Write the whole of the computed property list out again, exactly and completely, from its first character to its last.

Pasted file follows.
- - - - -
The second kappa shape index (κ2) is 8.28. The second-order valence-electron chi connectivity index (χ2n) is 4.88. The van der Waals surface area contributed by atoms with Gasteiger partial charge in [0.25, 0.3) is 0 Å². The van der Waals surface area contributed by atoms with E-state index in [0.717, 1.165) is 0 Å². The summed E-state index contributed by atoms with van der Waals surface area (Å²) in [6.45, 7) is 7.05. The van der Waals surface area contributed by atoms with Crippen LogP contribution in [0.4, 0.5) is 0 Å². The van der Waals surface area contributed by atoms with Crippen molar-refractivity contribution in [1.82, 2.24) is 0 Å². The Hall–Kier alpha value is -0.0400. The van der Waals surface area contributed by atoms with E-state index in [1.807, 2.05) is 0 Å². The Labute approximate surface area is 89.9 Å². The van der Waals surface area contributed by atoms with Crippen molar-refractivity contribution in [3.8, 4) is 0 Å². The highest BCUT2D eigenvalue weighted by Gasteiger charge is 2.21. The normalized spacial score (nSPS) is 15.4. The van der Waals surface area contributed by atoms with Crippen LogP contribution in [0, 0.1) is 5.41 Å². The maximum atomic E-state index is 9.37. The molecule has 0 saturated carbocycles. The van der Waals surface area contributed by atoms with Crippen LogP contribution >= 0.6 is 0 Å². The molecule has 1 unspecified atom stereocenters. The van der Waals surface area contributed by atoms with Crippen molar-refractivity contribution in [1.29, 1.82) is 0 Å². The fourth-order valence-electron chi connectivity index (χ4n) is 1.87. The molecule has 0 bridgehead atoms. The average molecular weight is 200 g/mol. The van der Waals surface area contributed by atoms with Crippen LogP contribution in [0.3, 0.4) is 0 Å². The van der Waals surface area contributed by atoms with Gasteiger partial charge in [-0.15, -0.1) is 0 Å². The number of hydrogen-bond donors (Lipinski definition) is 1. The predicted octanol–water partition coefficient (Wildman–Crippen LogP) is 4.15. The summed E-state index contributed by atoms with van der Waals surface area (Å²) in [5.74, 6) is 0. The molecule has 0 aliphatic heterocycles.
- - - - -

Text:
The second kappa shape index (κ2) is 8.28. The second-order valence-electron chi connectivity index (χ2n) is 4.88. The van der Waals surface area contributed by atoms with Gasteiger partial charge in [0.25, 0.3) is 0 Å². The van der Waals surface area contributed by atoms with E-state index in [0.717, 1.165) is 0 Å². The summed E-state index contributed by atoms with van der Waals surface area (Å²) in [6.45, 7) is 7.05. The van der Waals surface area contributed by atoms with Crippen LogP contribution in [0.4, 0.5) is 0 Å². The van der Waals surface area contributed by atoms with Crippen molar-refractivity contribution in [1.82, 2.24) is 0 Å². The Hall–Kier alpha value is -0.0400. The van der Waals surface area contributed by atoms with E-state index in [1.807, 2.05) is 0 Å². The Labute approximate surface area is 89.9 Å². The van der Waals surface area contributed by atoms with Crippen molar-refractivity contribution in [3.8, 4) is 0 Å². The highest BCUT2D eigenvalue weighted by Gasteiger charge is 2.21. The normalized spacial score (nSPS) is 15.4. The van der Waals surface area contributed by atoms with Crippen LogP contribution in [0, 0.1) is 5.41 Å². The maximum atomic E-state index is 9.37. The molecule has 0 saturated carbocycles. The van der Waals surface area contributed by atoms with Crippen LogP contribution >= 0.6 is 0 Å². The molecule has 1 unspecified atom stereocenters. The van der Waals surface area contributed by atoms with Crippen molar-refractivity contribution in [1.29, 1.82) is 0 Å². The fourth-order valence-electron chi connectivity index (χ4n) is 1.87. The molecule has 0 bridgehead atoms. The average molecular weight is 200 g/mol. The van der Waals surface area contributed by atoms with Crippen LogP contribution in [0.3, 0.4) is 0 Å². The van der Waals surface area contributed by atoms with Gasteiger partial charge in [-0.15, -0.1) is 0 Å². The number of hydrogen-bond donors (Lipinski definition) is 1. The predicted octanol–water partition coefficient (Wildman–Crippen LogP) is 4.15. The summed E-state index contributed by atoms with van der Waals surface area (Å²) in [5.74, 6) is 0. The molecule has 0 aliphatic heterocycles.